Cover: Unfree Labor in PAPERBACK

Unfree Labor

American Slavery and Russian Serfdom

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Product Details

PAPERBACK

$49.50 • £39.95 • €44.50

ISBN 9780674920989

Publication Date: 03/01/1990

Short

534 pages

6-3/8 x 9-1/4 inches

4 maps, 2 halftones, 11 tables

Belknap Press

World

Comparative history is a tricky business and Unfree Labor succeeds where many previous ventures into this genre have failed.—Richard S. Dunn, The Times Literary Supplement

A learned and sophisticated book in the tradition of high scholarship, as well as a book written to be read and enjoyed. Those who share a taste for comparative history will be taken with the author’s spirit of play, his readiness to ask ‘what if,’ and his zest for experiment and discovery.—C. Vann Woodward, The New York Review of Books

In its balance of interpretation, clarity of exposition, and depth and breadth of research, the book is exceptional. Moreover, it is a model of comparative analysis, displaying, as too few such studies have ever done, the complexities and the value of historical comparison.—Carl N. Degler, Journal of Social History

Students of servile labor systems, slave and serf, and of American and Russian history, have needed, and have known they needed, a book like this for a long time… This is indeed a splendid and indispensable book… Required reading for American historians.—Eugene D. Genovese, Journal of Economic History

Kolchin’s book is a work of staggering erudition as regards the literature and sources concerning both Russian serfdom and American slavery. His comparative study offers significant insight into both systems of bondage. There is nothing remotely comparable in the literature in Russian or English, and Kolchin’s writing is always lucid.—Daniel Field, Russian Research Center, Harvard University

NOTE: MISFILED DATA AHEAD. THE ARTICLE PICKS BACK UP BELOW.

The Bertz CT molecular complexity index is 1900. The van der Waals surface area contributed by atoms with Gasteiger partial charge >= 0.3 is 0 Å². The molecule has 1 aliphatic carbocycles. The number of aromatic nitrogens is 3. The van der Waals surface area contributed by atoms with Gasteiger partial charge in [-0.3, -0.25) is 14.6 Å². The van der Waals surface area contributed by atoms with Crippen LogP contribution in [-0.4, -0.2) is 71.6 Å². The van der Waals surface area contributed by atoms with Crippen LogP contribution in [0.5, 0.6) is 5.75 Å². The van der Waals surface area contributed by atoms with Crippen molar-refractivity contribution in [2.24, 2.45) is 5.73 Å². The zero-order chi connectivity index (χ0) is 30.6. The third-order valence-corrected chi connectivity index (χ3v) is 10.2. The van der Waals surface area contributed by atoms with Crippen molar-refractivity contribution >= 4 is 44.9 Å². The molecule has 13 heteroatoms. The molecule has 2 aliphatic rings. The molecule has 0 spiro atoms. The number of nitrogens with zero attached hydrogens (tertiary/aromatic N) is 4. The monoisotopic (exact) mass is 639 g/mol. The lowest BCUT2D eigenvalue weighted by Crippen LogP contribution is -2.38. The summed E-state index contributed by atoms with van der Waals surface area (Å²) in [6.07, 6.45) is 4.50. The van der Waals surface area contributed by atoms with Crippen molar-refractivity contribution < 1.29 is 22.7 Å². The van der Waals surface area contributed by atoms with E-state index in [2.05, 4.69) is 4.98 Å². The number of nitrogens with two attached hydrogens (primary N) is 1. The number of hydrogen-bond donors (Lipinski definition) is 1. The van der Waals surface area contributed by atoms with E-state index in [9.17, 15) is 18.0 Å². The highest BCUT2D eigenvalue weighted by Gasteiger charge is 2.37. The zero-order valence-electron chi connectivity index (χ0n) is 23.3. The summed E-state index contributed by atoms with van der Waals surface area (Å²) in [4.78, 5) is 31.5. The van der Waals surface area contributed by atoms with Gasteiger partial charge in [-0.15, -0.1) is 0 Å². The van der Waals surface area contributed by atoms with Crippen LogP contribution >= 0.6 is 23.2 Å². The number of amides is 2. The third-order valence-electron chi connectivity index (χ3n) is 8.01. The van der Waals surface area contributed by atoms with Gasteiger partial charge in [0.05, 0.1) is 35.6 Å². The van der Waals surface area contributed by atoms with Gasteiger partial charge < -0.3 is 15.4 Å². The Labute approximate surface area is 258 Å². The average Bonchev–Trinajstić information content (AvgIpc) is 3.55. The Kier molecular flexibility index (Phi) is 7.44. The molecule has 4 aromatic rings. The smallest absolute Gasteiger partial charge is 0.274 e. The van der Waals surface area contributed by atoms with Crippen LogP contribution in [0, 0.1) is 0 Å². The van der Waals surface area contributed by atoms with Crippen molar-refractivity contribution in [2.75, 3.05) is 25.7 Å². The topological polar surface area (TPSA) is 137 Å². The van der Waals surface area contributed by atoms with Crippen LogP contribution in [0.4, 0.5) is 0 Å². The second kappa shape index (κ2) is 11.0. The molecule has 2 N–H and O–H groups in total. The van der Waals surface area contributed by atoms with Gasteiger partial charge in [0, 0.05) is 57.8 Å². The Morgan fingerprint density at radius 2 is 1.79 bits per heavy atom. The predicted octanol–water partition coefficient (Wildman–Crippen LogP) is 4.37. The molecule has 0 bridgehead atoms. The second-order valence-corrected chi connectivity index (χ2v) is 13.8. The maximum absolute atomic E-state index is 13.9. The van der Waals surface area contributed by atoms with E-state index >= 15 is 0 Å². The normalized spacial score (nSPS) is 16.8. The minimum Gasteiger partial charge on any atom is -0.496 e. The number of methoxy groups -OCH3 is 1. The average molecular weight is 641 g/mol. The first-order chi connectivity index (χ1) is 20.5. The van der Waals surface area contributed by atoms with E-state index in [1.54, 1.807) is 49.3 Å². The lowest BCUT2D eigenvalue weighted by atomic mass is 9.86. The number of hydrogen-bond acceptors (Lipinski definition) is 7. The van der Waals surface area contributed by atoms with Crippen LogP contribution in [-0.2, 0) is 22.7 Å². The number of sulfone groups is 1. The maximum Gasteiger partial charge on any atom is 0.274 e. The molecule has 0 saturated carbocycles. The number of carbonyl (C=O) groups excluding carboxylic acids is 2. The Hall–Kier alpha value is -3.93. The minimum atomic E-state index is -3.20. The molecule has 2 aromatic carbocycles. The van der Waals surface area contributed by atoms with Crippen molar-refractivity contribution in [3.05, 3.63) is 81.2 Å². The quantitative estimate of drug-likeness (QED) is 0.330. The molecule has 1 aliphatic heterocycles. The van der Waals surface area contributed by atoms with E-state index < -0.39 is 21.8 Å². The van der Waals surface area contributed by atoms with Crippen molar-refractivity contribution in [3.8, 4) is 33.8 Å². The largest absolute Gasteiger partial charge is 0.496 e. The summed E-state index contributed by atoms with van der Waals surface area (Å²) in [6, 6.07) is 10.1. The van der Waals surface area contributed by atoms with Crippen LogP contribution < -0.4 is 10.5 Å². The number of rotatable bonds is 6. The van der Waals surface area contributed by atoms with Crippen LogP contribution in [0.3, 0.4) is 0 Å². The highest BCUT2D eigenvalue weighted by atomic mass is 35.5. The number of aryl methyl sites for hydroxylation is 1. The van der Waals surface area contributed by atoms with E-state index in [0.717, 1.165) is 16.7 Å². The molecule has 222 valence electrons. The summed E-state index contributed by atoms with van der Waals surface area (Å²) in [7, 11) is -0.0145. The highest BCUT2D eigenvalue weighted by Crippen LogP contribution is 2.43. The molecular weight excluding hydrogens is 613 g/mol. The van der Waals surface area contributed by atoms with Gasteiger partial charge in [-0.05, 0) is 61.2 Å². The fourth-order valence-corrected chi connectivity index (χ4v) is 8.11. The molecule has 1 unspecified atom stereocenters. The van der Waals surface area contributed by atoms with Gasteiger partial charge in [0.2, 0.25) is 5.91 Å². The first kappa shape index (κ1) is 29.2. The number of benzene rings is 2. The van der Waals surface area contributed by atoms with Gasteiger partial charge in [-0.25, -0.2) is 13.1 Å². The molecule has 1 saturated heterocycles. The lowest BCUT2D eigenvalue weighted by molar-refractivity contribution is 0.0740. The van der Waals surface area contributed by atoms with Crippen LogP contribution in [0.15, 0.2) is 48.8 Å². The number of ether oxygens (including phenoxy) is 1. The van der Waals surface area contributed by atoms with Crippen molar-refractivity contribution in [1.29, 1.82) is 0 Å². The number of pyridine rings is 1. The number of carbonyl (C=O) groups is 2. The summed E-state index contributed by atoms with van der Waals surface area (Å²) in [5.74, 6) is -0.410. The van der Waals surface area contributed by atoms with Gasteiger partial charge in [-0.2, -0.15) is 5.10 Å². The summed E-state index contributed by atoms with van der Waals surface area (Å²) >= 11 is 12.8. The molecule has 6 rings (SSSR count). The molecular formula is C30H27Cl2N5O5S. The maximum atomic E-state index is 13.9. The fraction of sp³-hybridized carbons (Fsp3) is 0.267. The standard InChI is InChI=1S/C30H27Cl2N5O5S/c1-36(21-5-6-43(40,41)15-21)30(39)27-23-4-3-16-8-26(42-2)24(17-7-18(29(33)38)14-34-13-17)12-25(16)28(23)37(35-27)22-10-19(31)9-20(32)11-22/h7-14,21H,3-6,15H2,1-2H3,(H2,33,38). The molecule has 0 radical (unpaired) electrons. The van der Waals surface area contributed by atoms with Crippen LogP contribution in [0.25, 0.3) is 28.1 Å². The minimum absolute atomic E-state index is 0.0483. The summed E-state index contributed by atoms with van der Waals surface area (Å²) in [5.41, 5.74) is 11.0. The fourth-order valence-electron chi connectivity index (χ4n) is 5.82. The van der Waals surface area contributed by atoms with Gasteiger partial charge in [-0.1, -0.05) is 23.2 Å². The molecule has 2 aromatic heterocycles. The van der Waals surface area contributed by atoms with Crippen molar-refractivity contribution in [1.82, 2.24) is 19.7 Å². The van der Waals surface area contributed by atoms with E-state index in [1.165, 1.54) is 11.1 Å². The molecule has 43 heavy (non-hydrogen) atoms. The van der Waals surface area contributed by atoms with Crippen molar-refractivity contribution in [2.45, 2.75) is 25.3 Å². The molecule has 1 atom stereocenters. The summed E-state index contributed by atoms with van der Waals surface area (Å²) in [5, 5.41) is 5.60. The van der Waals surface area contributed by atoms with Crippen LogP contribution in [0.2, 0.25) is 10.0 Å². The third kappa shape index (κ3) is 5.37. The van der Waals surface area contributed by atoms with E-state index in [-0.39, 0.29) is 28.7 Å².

Kolchin’s stupendous research effort and sensitive reading of the evidence have resulted in an original, perceptive, and significant book. Admirably proving the enormous value of comparative study, Kolchin’s analysis provides fresh insights into the nature of unfree labor in general and slavery and serfdom in particular. And despite its sophistication and its length, the book is a good read; it is clear, cogent, and free of academic jargon. This is a splendid study.—Harold D. Woodman, Purdue University

Awards & Accolades

  • 1988 Bancroft Prize, Columbia University
  • 1988 Charles S. Sydnor Award, Southern Historical Association
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